Walking the talk in outdoor recreation research: The theory and practice of the mobile interview on the Port Hills, Christchurch, New Zealand

Heijnen, I.
Stewart, Emma
Espiner, Stephen R.
Conference Contribution - published
Fields of Research
Background: This presentation focuses on the theoretical foundation and practical application of walking as a research method. Walking interviews have been used as a research tool for some time, particularly in the field of human geography (Jones, et al., 2008), and have proven very effective in revealing human connections to place which more traditional stationary face-to-face interviews have found difficult (MacKay et al, 2017). Place meanings are co-constructed between people and the physical locations themselves, and the practice of walking forges deep understandings of the people and places we research (Wylie, 2006). It has been claimed that walking interviews enable a meaningful and shared encounter with place, which includes a range of embodied and sensory experiences, “and thus has the potential to generate rich, sometimes evaluative, accounts of situated life experience and the dynamics and biographies of place” (Mackay et al, 2018, p. 2). Approach: To enable an exploration of the utility of walking interviews in the field of outdoor recreation research, the presentation draws on a project examining how outdoor educators (n=8) engage with the Port Hills in Christchurch as place, both in their personal lives as well as in their teaching practice. The data gathering and analysis phases of the research are shared to further explain how this method can provide rich and valuable insights for outdoor recreation researchers. Significance: Surprisingly, mobile methods such as walking interviews are rarely utilised in outdoor recreation research. Following Carpiano (2009), we argue that walking interviews enable researchers to study local areas such as the Port Hills with specific social, cultural, or historical contexts, and to develop or refine theories that are grounded in the lived experiences of the participants.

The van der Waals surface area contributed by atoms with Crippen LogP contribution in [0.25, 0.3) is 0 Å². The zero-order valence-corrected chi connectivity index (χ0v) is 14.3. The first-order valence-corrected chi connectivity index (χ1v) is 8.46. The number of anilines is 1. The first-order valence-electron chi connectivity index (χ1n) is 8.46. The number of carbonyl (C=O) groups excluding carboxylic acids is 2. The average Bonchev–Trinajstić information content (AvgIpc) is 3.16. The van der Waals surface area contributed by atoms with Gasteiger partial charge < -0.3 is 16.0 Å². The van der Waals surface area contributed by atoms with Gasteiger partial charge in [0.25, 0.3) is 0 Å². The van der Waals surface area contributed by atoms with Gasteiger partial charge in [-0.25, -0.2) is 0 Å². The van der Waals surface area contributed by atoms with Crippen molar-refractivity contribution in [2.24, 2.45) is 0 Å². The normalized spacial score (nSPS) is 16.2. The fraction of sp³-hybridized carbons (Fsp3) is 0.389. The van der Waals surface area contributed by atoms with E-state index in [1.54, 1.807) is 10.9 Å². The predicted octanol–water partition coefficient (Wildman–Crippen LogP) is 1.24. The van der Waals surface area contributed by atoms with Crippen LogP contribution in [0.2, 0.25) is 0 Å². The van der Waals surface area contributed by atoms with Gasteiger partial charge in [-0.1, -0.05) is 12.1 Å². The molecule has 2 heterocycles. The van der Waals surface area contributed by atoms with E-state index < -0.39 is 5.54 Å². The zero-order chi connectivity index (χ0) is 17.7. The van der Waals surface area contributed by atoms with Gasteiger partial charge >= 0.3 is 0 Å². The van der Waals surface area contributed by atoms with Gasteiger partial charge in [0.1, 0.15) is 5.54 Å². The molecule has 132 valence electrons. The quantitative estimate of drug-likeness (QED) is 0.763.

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© Department of Tourism, University of Otago 2019
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